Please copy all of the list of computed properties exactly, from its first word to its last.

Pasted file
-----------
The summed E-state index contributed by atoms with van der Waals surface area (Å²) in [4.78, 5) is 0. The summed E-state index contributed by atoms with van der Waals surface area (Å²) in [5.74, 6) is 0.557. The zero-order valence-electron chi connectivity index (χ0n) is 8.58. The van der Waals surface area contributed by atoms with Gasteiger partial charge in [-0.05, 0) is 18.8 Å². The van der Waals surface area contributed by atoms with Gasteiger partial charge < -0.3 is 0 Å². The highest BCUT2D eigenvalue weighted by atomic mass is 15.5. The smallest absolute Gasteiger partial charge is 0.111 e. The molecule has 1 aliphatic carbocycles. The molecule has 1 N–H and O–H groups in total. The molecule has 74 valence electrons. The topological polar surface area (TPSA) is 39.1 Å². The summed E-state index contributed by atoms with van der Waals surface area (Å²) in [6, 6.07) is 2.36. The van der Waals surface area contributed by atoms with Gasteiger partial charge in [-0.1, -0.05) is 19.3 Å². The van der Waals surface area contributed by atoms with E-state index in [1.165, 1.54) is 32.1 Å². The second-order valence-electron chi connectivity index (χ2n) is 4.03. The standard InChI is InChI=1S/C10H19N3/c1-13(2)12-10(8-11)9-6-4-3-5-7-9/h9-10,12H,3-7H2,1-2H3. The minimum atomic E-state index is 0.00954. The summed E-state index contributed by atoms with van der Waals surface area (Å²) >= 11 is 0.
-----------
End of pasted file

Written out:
The summed E-state index contributed by atoms with van der Waals surface area (Å²) in [4.78, 5) is 0. The summed E-state index contributed by atoms with van der Waals surface area (Å²) in [5.74, 6) is 0.557. The zero-order valence-electron chi connectivity index (χ0n) is 8.58. The van der Waals surface area contributed by atoms with Gasteiger partial charge in [-0.05, 0) is 18.8 Å². The van der Waals surface area contributed by atoms with Gasteiger partial charge < -0.3 is 0 Å². The highest BCUT2D eigenvalue weighted by atomic mass is 15.5. The smallest absolute Gasteiger partial charge is 0.111 e. The molecule has 1 aliphatic carbocycles. The molecule has 1 N–H and O–H groups in total. The molecule has 74 valence electrons. The topological polar surface area (TPSA) is 39.1 Å². The summed E-state index contributed by atoms with van der Waals surface area (Å²) in [6, 6.07) is 2.36. The van der Waals surface area contributed by atoms with Gasteiger partial charge in [-0.1, -0.05) is 19.3 Å². The van der Waals surface area contributed by atoms with E-state index in [1.165, 1.54) is 32.1 Å². The second-order valence-electron chi connectivity index (χ2n) is 4.03. The standard InChI is InChI=1S/C10H19N3/c1-13(2)12-10(8-11)9-6-4-3-5-7-9/h9-10,12H,3-7H2,1-2H3. The minimum atomic E-state index is 0.00954. The summed E-state index contributed by atoms with van der Waals surface area (Å²) >= 11 is 0.